Show Summary Details

Page of

PRINTED FROM OXFORD HANDBOOKS ONLINE ( © Oxford University Press, 2018. All Rights Reserved. Under the terms of the licence agreement, an individual user may print out a PDF of a single chapter of a title in Oxford Handbooks Online for personal use (for details see Privacy Policy and Legal Notice).

date: 05 December 2020

Abstract and Keywords

This chapter explores Carl Schmitt’s response as a political, legal, and constitutional theorist to the permanent crisis of the Weimar Republic during its short-lived existence between 1919 and 1933. On the foundation of his conceptual edifice, it shows why Schmitt came to the conclusion that the Weimar Constitution did not provide an appropriate political system for the German people in their “natural” form. While the founders of Weimar sought to protect the polity’s diversity and contradictions, Schmitt regarded their constitution as inherently nondemocratic. A focal point of the analysis is Schmitt’s claim that democracy and dictatorship are by no means mutually exclusive. The chapter demonstrates why Schmitt’s faith in the constituent power of a homogenous German people invariably led to his preference for “democratic dictatorship” and a rejection of the Weimar constitution’s system of parliamentary democracy.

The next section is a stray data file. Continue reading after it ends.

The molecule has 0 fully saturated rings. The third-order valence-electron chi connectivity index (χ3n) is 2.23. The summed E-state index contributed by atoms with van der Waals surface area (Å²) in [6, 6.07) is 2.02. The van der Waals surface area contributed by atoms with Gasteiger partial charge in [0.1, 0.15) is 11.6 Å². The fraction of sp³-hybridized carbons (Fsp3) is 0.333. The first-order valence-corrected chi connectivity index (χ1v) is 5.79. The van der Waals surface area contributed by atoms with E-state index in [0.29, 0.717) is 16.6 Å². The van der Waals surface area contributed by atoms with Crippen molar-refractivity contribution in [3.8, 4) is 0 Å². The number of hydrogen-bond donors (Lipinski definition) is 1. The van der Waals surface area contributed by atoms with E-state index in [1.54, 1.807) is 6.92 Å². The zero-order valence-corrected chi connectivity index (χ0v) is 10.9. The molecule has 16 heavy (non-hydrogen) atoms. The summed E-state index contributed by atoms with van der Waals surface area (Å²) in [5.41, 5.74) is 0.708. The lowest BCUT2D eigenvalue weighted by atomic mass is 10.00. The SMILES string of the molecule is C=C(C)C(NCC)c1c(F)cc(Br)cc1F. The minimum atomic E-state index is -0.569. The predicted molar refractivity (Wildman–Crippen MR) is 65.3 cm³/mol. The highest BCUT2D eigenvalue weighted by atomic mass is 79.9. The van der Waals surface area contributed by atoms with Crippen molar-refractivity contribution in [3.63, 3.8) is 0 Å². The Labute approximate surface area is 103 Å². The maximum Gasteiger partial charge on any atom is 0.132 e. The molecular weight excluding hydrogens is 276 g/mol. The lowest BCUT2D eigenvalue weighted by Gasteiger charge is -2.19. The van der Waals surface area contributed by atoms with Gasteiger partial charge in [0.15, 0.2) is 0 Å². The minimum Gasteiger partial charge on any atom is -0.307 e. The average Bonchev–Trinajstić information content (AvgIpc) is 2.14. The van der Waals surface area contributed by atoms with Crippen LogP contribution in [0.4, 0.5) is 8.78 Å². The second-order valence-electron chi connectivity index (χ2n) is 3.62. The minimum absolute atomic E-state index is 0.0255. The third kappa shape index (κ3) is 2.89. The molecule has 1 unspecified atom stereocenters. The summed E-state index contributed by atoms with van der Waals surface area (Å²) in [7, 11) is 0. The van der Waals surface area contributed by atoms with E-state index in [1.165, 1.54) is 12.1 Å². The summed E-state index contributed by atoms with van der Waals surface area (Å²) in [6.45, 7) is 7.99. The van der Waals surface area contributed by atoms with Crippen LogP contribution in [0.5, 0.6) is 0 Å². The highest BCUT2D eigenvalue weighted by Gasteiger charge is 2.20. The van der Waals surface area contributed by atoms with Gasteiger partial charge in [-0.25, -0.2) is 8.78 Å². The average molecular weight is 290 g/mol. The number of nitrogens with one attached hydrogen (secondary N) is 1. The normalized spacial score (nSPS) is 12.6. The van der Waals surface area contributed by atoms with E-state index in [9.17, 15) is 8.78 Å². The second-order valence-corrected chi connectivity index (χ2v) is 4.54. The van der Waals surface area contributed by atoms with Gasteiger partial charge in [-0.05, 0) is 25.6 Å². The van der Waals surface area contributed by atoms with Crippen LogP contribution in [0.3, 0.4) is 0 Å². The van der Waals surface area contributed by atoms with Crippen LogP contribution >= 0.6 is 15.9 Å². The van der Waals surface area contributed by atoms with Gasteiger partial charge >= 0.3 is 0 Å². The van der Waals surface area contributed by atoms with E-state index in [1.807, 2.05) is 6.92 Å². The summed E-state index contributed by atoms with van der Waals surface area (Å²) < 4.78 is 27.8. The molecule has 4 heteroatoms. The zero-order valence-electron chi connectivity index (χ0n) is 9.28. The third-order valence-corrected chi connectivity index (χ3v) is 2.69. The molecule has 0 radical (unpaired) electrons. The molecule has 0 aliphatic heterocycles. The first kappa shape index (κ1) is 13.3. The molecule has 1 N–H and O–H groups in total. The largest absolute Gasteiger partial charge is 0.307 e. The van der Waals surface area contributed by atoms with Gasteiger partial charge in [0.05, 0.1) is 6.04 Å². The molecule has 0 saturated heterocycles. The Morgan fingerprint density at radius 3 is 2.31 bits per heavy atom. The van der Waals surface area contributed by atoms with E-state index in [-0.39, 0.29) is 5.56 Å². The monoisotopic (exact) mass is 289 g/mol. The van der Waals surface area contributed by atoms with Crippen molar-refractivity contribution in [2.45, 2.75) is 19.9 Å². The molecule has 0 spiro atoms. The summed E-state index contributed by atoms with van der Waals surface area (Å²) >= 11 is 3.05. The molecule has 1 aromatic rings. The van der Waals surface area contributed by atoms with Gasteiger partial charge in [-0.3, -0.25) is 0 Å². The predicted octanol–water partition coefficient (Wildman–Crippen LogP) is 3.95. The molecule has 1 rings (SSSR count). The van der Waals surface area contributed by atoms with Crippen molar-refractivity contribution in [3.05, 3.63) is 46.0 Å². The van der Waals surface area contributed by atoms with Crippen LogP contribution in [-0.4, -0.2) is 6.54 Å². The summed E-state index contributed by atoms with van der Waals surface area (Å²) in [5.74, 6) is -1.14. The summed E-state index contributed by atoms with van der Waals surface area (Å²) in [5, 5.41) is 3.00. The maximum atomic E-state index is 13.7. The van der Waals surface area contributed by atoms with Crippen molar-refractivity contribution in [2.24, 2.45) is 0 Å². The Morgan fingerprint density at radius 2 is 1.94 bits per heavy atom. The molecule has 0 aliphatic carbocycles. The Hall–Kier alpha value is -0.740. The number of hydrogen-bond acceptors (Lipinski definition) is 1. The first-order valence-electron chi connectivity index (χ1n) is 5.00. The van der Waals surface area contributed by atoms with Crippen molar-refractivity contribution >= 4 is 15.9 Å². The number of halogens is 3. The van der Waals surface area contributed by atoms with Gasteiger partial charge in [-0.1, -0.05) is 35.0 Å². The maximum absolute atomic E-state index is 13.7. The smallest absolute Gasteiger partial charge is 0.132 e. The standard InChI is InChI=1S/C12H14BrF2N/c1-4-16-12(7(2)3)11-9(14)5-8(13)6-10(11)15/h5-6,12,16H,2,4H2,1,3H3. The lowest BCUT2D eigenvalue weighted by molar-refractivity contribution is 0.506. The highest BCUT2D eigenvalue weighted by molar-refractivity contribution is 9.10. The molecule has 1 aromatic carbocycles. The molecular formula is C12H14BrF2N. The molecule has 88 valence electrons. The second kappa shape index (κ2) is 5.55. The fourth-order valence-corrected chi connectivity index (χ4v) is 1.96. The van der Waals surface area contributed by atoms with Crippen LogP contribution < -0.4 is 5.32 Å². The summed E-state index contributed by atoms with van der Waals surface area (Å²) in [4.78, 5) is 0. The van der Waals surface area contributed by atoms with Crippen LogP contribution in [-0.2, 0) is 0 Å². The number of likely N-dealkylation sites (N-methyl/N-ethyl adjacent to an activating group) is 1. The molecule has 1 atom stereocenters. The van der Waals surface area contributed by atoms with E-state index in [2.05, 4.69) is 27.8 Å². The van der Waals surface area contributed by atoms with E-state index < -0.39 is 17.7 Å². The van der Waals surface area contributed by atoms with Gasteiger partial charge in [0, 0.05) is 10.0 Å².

Keywords: Weimar Republic, Weimar Constitution, democratic dictatorship, Carl Schmitt, parliamentary democracy

Access to the complete content on Oxford Handbooks Online requires a subscription or purchase. Public users are able to search the site and view the abstracts and keywords for each book and chapter without a subscription.

Please subscribe or login to access full text content.

If you have purchased a print title that contains an access token, please see the token for information about how to register your code.

For questions on access or troubleshooting, please check our FAQs, and if you can''t find the answer there, please contact us.